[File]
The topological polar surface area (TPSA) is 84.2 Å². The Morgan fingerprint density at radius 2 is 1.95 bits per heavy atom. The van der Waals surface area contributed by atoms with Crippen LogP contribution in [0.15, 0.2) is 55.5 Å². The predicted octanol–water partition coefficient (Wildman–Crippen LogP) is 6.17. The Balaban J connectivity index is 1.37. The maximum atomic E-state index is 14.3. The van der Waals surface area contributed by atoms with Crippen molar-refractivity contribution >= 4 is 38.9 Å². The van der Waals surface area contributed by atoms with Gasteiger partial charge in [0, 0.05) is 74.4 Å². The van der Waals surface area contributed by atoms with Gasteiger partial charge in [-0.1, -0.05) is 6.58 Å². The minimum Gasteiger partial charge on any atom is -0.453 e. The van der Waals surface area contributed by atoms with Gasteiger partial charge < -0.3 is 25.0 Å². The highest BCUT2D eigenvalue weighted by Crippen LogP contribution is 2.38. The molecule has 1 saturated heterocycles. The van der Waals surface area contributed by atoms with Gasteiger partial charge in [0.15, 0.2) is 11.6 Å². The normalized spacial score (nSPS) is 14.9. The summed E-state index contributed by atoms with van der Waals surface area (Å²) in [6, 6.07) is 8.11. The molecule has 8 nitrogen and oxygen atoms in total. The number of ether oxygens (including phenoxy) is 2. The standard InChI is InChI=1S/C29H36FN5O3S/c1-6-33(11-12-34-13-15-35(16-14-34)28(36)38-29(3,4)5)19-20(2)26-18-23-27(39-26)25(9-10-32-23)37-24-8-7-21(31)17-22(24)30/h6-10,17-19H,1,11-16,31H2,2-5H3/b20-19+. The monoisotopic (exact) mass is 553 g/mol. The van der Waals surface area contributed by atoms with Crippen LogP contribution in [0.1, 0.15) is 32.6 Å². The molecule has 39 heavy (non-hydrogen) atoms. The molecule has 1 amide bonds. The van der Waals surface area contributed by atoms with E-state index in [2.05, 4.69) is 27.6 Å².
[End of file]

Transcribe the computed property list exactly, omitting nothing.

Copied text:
The topological polar surface area (TPSA) is 84.2 Å². The Morgan fingerprint density at radius 2 is 1.95 bits per heavy atom. The van der Waals surface area contributed by atoms with Crippen LogP contribution in [0.15, 0.2) is 55.5 Å². The predicted octanol–water partition coefficient (Wildman–Crippen LogP) is 6.17. The Balaban J connectivity index is 1.37. The maximum atomic E-state index is 14.3. The van der Waals surface area contributed by atoms with Crippen molar-refractivity contribution >= 4 is 38.9 Å². The van der Waals surface area contributed by atoms with Gasteiger partial charge in [0, 0.05) is 74.4 Å². The van der Waals surface area contributed by atoms with Gasteiger partial charge in [-0.1, -0.05) is 6.58 Å². The minimum Gasteiger partial charge on any atom is -0.453 e. The van der Waals surface area contributed by atoms with Gasteiger partial charge < -0.3 is 25.0 Å². The highest BCUT2D eigenvalue weighted by Crippen LogP contribution is 2.38. The molecule has 1 saturated heterocycles. The van der Waals surface area contributed by atoms with Gasteiger partial charge in [0.15, 0.2) is 11.6 Å². The normalized spacial score (nSPS) is 14.9. The summed E-state index contributed by atoms with van der Waals surface area (Å²) in [6, 6.07) is 8.11. The molecule has 8 nitrogen and oxygen atoms in total. The number of ether oxygens (including phenoxy) is 2. The standard InChI is InChI=1S/C29H36FN5O3S/c1-6-33(11-12-34-13-15-35(16-14-34)28(36)38-29(3,4)5)19-20(2)26-18-23-27(39-26)25(9-10-32-23)37-24-8-7-21(31)17-22(24)30/h6-10,17-19H,1,11-16,31H2,2-5H3/b20-19+. The monoisotopic (exact) mass is 553 g/mol. The van der Waals surface area contributed by atoms with Crippen LogP contribution in [0.1, 0.15) is 32.6 Å². The molecule has 39 heavy (non-hydrogen) atoms. The molecule has 1 amide bonds. The van der Waals surface area contributed by atoms with E-state index in [2.05, 4.69) is 27.6 Å².